Magic miscreant Deathnstuff, aka Joey D, stumbled upon some tech out of Japan. It seems Saito’s card shop, Super Happy Fun Times Cards Adventureland (I am exaggerating with the name, but only a little) streams their FNMs and a U/W aggro deck with Ephara at the center was doing well. Joey let everyone know on everyone’s favorite website.
I don’t think an FNM deck is reason to go balls deep on Ephara, but I don’t think ignoring tech out of Japan, least of all Saito’s shop, is the best course of action either. Thundermaw Hellkite was a $10 card when I got wind of its popularity at Saito’s shop and we all know how that turned out.
The Japanese were ahead of the curve on G/R Aggro and I think this one is worth watching. I wouldn’t buy in or trade in yet, but Ephara is currently the same price as Karametra on a few websites, and that ain’t right.
Bile Blight & Herald
I figured Brimaz would join the ranks of W/B Midrange, and I am pleased to see Bile Blight there. BB has been tested alongside the other BB, the one that makes tokens with the same name rather than obliterate them, in Modern Faeries, and it’s silly. Bile Blight kills roughly half of Modern creatures and doubles as a sweeper against token decks, including Splinter Twin. This card does serious work, and has the potential to be one of those silly $4 uncommons in the short term.
But Bile Blight shuts off the “other” B/W deck, the aggressive humans build with Xathrid Necromancer. Between its imminent reprint in an event deck and how badly Bile Blight and Drown in Sorrow embarrass the tokens it spits out, I would sell Xathrid before buylists get wise and stop accepting them. B/W builds will probably need to look a bit more like this to get there.
A B/W aggro deck would have been a good home for perhaps the set’s best-kept secret, Herald of Torment. Outclassed by Desecration Demon in midrange, I expect Herald to nevertheless find traction somewhere. I wasn’t a huge fan during spoiler season, but I may have been so bearish on the set as a whole I didn’t even bother to check for silver linings.
My podcast cohosts and a lot of brewers I trust are bullish on Herald, and with its price eking up, I’m not so entrenched in my position that I won’t examine its potential. With buy-in possible under $2 and the ceiling likely at around $5, you stand to lose as much as you stand to gain.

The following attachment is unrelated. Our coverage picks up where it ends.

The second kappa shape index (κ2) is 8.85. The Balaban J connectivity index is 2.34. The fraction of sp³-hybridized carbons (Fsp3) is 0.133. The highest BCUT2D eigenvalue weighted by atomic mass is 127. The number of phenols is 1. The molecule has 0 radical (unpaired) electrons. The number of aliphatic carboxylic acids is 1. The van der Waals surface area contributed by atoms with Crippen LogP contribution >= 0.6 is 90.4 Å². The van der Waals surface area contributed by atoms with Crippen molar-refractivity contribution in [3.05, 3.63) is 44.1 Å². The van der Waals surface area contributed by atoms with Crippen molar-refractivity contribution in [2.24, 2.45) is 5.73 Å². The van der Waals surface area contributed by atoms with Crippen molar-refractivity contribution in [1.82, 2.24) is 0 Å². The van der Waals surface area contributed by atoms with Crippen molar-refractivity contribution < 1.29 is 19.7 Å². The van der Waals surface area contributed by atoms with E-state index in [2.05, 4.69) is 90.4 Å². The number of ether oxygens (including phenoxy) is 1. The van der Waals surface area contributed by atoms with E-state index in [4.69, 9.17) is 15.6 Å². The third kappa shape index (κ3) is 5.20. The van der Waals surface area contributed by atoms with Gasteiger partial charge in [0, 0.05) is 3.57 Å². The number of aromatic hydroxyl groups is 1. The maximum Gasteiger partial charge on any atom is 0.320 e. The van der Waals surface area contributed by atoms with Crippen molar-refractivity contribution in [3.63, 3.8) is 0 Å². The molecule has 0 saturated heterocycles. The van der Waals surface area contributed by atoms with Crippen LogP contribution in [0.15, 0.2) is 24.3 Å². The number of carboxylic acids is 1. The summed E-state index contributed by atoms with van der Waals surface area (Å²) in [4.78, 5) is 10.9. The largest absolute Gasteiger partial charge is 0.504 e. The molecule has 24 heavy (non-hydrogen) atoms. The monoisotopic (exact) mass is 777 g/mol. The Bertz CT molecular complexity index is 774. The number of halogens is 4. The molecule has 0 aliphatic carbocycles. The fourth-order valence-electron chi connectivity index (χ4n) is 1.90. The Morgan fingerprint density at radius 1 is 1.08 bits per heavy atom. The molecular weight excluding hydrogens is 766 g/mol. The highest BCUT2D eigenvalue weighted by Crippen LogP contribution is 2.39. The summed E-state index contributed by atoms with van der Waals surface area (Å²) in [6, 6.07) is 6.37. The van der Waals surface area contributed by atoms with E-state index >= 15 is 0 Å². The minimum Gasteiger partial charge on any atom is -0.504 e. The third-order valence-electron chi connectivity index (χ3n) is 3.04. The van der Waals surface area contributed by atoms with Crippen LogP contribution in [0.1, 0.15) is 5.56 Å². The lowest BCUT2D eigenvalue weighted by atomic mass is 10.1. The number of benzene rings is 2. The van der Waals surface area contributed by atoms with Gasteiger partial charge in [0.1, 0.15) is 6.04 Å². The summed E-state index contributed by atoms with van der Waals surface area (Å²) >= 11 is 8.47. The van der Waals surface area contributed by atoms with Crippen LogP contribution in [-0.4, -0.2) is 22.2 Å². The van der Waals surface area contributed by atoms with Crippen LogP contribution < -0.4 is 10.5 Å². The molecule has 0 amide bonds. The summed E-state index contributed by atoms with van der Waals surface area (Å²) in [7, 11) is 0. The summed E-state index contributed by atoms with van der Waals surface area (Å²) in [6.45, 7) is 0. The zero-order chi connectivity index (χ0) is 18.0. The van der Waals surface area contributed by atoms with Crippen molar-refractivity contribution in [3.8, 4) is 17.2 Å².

I’d wait for serious upward price movement before I wagered my own money on Herald, but with black so powerful and so many builds being tried, it seems a good bet that it will catch on somewhere. But better cards than this have become bulk rare orphans before, so I am not buying in now.
Brimaz is clearly the best card in the set, and it’s fun to see all the shells where he pops up. I like how many tokens this deck can fart out. Sam Stoddard is usually pretty tight-lipped about what goes on in Future Future League, but he didn’t think letting on how good Eidolon of Countless Battles was with token producers made him the next Edward Snowden. I imagine there was a deck using these two cards in conjunction in the league and it was pretty good.
Pride of the What Now?
One of my favorite FFL stories involves how they debated nerfing Pride of the Clouds because of how good the FFL fliers deck was with Pride routinely swinging as a 6/6 or 7/7 flier on turn four. When the set came out, zero craps were given and it became a bulk rare.
People were much more interested in Windreaver, which turned out to be a fart on toast. “If Morphling is bad in this set,” everyone figured, “I guess U/W sucks”, a statement I found myself agreeing with at the time. “Thanks for the four-mana counterspell I guess,” I said, and moved on to jam R/W Burn in a format full of Dark Confidant. Court Hussar stole the spotlight, no one bothered with Pride of the Clouds and the FFL guys just shook their heads.
I can only speculate that Eidolon of Countless Battles is this set’s undiscovered gem, but I do know that casuals are already eating this card up and with upside attached, it could be a good trade target. You’re unlikely to sit on these and with your best outlet being people who don’t focus too much on prices when trading, you won’t lose a ton buying in.
I will wait until we see movement, although that strategy gets worse and worse the more efficient the market gets. Pretty soon we’re going to have to start leaping as soon as we look.